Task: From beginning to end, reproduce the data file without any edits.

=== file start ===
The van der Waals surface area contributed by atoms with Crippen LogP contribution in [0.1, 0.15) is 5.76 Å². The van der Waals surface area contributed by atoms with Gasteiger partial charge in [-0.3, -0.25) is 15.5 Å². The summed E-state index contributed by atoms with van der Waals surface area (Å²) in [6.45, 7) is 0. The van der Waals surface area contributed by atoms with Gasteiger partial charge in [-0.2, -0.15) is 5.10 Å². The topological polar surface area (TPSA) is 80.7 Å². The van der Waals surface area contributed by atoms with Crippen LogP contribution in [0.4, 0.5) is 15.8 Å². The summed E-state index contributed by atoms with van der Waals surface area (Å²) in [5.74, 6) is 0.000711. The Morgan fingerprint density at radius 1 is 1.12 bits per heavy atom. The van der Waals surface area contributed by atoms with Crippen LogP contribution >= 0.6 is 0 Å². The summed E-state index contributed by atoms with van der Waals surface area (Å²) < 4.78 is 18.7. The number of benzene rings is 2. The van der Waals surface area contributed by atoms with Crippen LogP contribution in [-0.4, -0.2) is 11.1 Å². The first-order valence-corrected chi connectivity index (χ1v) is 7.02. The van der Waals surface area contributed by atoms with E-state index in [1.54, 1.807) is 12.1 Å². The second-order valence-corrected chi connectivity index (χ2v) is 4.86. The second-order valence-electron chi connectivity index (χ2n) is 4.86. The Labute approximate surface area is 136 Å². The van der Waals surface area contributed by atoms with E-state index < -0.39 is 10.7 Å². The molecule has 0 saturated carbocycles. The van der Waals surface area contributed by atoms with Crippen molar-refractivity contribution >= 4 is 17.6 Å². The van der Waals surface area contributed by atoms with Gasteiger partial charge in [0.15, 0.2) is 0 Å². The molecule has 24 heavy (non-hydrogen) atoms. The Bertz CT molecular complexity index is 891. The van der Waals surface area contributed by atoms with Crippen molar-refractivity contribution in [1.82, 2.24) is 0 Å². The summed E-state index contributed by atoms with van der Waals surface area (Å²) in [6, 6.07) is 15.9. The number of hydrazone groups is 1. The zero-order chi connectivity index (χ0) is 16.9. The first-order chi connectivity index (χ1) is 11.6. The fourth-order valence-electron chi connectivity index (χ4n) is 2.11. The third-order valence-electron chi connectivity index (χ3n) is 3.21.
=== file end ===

The van der Waals surface area contributed by atoms with Crippen LogP contribution in [0.1, 0.15) is 5.76 Å². The van der Waals surface area contributed by atoms with Gasteiger partial charge in [-0.3, -0.25) is 15.5 Å². The summed E-state index contributed by atoms with van der Waals surface area (Å²) in [6.45, 7) is 0. The van der Waals surface area contributed by atoms with Gasteiger partial charge in [-0.2, -0.15) is 5.10 Å². The topological polar surface area (TPSA) is 80.7 Å². The van der Waals surface area contributed by atoms with Crippen LogP contribution in [0.4, 0.5) is 15.8 Å². The summed E-state index contributed by atoms with van der Waals surface area (Å²) in [5.74, 6) is 0.000711. The Morgan fingerprint density at radius 1 is 1.12 bits per heavy atom. The van der Waals surface area contributed by atoms with Crippen LogP contribution >= 0.6 is 0 Å². The summed E-state index contributed by atoms with van der Waals surface area (Å²) < 4.78 is 18.7. The number of benzene rings is 2. The van der Waals surface area contributed by atoms with Crippen LogP contribution in [-0.4, -0.2) is 11.1 Å². The first-order valence-corrected chi connectivity index (χ1v) is 7.02. The van der Waals surface area contributed by atoms with E-state index in [1.54, 1.807) is 12.1 Å². The second-order valence-corrected chi connectivity index (χ2v) is 4.86. The second-order valence-electron chi connectivity index (χ2n) is 4.86. The Labute approximate surface area is 136 Å². The van der Waals surface area contributed by atoms with E-state index < -0.39 is 10.7 Å². The molecule has 0 saturated carbocycles. The van der Waals surface area contributed by atoms with Crippen molar-refractivity contribution >= 4 is 17.6 Å². The van der Waals surface area contributed by atoms with Gasteiger partial charge in [0.15, 0.2) is 0 Å². The molecule has 24 heavy (non-hydrogen) atoms. The Bertz CT molecular complexity index is 891. The van der Waals surface area contributed by atoms with Crippen molar-refractivity contribution in [1.82, 2.24) is 0 Å². The summed E-state index contributed by atoms with van der Waals surface area (Å²) in [6, 6.07) is 15.9. The number of hydrazone groups is 1. The zero-order chi connectivity index (χ0) is 16.9. The first-order chi connectivity index (χ1) is 11.6. The fourth-order valence-electron chi connectivity index (χ4n) is 2.11. The third-order valence-electron chi connectivity index (χ3n) is 3.21.